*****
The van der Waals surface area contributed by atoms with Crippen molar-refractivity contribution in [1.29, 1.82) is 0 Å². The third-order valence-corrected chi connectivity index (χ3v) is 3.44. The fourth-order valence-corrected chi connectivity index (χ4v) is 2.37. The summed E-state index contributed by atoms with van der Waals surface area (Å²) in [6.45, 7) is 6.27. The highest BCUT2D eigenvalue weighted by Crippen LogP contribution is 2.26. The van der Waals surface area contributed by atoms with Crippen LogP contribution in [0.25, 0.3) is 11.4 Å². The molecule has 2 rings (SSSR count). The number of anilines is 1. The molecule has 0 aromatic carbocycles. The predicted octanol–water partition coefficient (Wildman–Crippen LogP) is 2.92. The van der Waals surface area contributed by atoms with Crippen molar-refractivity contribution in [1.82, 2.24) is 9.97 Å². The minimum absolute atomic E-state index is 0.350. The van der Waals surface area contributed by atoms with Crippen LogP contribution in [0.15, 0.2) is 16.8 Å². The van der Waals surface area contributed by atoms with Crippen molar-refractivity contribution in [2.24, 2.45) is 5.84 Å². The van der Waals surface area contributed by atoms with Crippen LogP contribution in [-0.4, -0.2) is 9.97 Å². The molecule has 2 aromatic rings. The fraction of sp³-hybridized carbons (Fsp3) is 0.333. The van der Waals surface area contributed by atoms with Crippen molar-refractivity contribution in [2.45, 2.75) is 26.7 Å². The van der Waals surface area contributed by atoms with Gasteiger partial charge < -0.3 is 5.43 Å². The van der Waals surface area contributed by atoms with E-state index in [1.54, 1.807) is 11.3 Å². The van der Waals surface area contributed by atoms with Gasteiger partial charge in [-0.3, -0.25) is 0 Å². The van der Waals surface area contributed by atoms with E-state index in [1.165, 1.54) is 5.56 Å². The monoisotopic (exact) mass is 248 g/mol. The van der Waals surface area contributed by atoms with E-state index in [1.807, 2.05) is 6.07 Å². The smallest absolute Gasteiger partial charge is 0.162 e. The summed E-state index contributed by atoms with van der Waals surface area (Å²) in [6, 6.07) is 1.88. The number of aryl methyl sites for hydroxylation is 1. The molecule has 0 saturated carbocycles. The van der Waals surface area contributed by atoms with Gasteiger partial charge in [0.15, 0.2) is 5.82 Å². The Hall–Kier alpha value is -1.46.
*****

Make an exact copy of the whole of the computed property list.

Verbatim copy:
The van der Waals surface area contributed by atoms with Crippen molar-refractivity contribution in [1.29, 1.82) is 0 Å². The third-order valence-corrected chi connectivity index (χ3v) is 3.44. The fourth-order valence-corrected chi connectivity index (χ4v) is 2.37. The summed E-state index contributed by atoms with van der Waals surface area (Å²) in [6.45, 7) is 6.27. The highest BCUT2D eigenvalue weighted by Crippen LogP contribution is 2.26. The van der Waals surface area contributed by atoms with Crippen LogP contribution in [0.25, 0.3) is 11.4 Å². The molecule has 2 rings (SSSR count). The number of anilines is 1. The molecule has 0 aromatic carbocycles. The predicted octanol–water partition coefficient (Wildman–Crippen LogP) is 2.92. The van der Waals surface area contributed by atoms with Crippen molar-refractivity contribution in [1.82, 2.24) is 9.97 Å². The minimum absolute atomic E-state index is 0.350. The van der Waals surface area contributed by atoms with Crippen LogP contribution in [0.15, 0.2) is 16.8 Å². The van der Waals surface area contributed by atoms with Crippen molar-refractivity contribution in [2.24, 2.45) is 5.84 Å². The van der Waals surface area contributed by atoms with Crippen LogP contribution in [-0.4, -0.2) is 9.97 Å². The molecule has 2 aromatic rings. The fraction of sp³-hybridized carbons (Fsp3) is 0.333. The van der Waals surface area contributed by atoms with Crippen molar-refractivity contribution in [2.45, 2.75) is 26.7 Å². The van der Waals surface area contributed by atoms with Gasteiger partial charge < -0.3 is 5.43 Å². The van der Waals surface area contributed by atoms with E-state index in [1.54, 1.807) is 11.3 Å². The van der Waals surface area contributed by atoms with Gasteiger partial charge in [-0.3, -0.25) is 0 Å². The van der Waals surface area contributed by atoms with E-state index in [1.165, 1.54) is 5.56 Å². The monoisotopic (exact) mass is 248 g/mol. The van der Waals surface area contributed by atoms with E-state index in [1.807, 2.05) is 6.07 Å². The smallest absolute Gasteiger partial charge is 0.162 e. The summed E-state index contributed by atoms with van der Waals surface area (Å²) in [6, 6.07) is 1.88. The number of aryl methyl sites for hydroxylation is 1. The molecule has 0 saturated carbocycles. The van der Waals surface area contributed by atoms with Gasteiger partial charge in [0.15, 0.2) is 5.82 Å². The Hall–Kier alpha value is -1.46.